I am getting some useful photographs of sheathbills, documenting their behavior. It's important to focus on things they're doing in this part of the breeding season, which they may not be doing by the time a vital part of our project, the artist, gets here. That way there will be photos and video for Terri.
I'm also trying to document some behavior for the Macaulay Library at the Cornell Lab of Ornithology. This is harder, because they prefer their recordings of bird sound not to be filled with generator roars, tractors backing up, and people shouting “Where's the bucket? Bucket. I said BUCKET!” Anthropogenic sound, they call that.
To a lesser extent, they prefer their video recordings not to feature birds in unnatural contexts, standing on man-made objects, and eating human junk food or, um, detritus. They want recordings of natural behavior in natural surroundings.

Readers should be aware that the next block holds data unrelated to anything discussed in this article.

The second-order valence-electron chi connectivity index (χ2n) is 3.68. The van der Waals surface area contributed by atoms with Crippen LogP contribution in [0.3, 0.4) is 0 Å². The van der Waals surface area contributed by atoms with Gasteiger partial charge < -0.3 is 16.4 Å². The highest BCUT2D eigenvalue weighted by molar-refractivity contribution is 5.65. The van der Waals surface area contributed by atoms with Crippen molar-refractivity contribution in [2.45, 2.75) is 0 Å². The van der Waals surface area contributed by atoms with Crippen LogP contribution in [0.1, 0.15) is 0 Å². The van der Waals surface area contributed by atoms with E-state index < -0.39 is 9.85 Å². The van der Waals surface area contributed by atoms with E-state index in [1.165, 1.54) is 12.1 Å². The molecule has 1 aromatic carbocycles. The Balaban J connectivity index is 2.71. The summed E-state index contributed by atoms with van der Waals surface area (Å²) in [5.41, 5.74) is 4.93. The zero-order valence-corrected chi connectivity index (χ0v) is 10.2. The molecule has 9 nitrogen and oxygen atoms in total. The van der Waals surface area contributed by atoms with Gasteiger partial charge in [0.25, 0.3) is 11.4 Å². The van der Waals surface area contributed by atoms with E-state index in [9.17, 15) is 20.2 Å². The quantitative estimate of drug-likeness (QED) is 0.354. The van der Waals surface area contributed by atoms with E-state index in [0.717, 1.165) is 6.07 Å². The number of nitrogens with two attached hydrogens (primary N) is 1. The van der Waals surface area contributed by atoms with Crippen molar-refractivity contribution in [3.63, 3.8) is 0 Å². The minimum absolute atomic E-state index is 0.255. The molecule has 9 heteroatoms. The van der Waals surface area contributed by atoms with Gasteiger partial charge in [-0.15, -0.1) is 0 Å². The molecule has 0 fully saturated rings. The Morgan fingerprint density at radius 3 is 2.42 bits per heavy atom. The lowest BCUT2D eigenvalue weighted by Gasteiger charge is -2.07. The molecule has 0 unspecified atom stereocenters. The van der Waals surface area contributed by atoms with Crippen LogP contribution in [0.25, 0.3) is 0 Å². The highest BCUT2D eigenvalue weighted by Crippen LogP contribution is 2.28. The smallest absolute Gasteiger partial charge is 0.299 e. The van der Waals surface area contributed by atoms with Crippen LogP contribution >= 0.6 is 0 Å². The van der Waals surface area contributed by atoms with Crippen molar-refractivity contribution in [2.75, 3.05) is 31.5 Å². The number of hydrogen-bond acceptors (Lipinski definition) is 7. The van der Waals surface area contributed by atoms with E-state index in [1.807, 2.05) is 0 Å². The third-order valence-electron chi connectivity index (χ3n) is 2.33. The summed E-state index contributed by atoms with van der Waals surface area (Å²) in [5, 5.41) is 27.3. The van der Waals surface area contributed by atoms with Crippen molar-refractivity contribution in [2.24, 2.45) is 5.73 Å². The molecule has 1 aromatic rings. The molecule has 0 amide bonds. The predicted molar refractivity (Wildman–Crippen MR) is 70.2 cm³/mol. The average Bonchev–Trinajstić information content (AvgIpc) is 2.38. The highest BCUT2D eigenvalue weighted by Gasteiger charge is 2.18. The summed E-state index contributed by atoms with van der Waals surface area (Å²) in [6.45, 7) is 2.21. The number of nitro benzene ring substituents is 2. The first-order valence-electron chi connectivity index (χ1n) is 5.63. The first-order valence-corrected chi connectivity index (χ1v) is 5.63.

We all like that look.
This isn't so easy on station. Birds like a good view, and that is best obtained on top of the roof. They like to nest in sheltered places, and that apparently is often best achieved under buildings or shipping containers.
I was able to photograph sheathbills foraging by the water's edge, jumping from one piece of ice to another, in a natural behavior that looks as if it's taking place in a natural setting until you know that they are doing this right where the station's outfall pipe is, which carries (macerated) kitchen waste and sewage. It's a favorite spot for sheathbills.
Fortunately, Terri will not have that problem. She can draw and paint a sheathbill that is standing on a five-gallon drum and make it so it's standing on a tasteful rock, perhaps a rock splashed with lichen.
Meanwhile I'll wait for boating to resume, and try to find sheathbills acting natural. It's hard because I'm not allowed to bribe them.